The Act Cuts Both Ways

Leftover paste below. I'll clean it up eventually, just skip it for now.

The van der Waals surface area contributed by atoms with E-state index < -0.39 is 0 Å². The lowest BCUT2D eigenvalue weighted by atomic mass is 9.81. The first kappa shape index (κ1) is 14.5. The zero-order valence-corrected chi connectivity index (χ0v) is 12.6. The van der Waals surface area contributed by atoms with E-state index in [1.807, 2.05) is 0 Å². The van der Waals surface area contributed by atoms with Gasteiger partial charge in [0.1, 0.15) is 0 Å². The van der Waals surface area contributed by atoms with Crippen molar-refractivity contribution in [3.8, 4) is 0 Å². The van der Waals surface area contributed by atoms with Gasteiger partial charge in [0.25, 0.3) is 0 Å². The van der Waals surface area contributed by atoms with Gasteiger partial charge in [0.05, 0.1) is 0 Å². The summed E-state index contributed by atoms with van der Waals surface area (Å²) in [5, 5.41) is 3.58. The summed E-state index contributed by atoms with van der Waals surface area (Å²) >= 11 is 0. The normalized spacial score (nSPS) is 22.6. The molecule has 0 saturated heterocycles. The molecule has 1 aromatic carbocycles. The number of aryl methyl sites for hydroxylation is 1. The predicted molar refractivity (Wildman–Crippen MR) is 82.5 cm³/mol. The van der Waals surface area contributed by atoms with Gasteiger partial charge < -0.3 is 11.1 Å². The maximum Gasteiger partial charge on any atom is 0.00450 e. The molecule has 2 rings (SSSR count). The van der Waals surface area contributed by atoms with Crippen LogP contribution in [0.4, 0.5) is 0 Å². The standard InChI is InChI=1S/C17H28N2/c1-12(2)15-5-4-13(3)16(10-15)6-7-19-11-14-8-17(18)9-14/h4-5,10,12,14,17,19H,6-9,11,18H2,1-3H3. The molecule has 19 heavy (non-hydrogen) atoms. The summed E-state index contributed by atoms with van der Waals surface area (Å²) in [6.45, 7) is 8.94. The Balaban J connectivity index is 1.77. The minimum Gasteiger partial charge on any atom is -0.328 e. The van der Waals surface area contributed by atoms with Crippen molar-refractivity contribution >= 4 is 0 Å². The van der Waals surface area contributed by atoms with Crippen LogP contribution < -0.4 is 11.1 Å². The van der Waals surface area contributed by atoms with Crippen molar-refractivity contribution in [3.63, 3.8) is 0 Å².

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WASHINGTON, D.C.: It was the stamp of vindication that private property owners had long awaited in their battle over a key environmental law. In a unanimous decision, the Supreme Court ruled that people who claim to have suffered economic harm may use the Endangered Species Act to file lawsuits accusing the federal government of doing too much to protect some species. The ruling is sure to affect the hundreds of ongoing environmental disputes nationwide. It came as a defeat for the Clinton administration, which until now had been successful in lower court decisions seeking a "one-way" interpretation of the law, in which only environmentalists could use the act to sue for greater protection of wildlife. Justice Antonin Scalia wrote in the court opinion that the Endangered Species Act's citizen-suit provision should allow people to sue the government for overprotection as well. In the 1992 case before the court, cattle ranchers and farmers in Oregon had sued to recover some $75 million in damages after the government cut off water to farms and ranches during a drought to help preserve two endangered species of fish downstream. Farmers watched their crops die, and ranchers were forced to sell cattle they couldn't feed. The case will now head back to the lower court for reconsideration.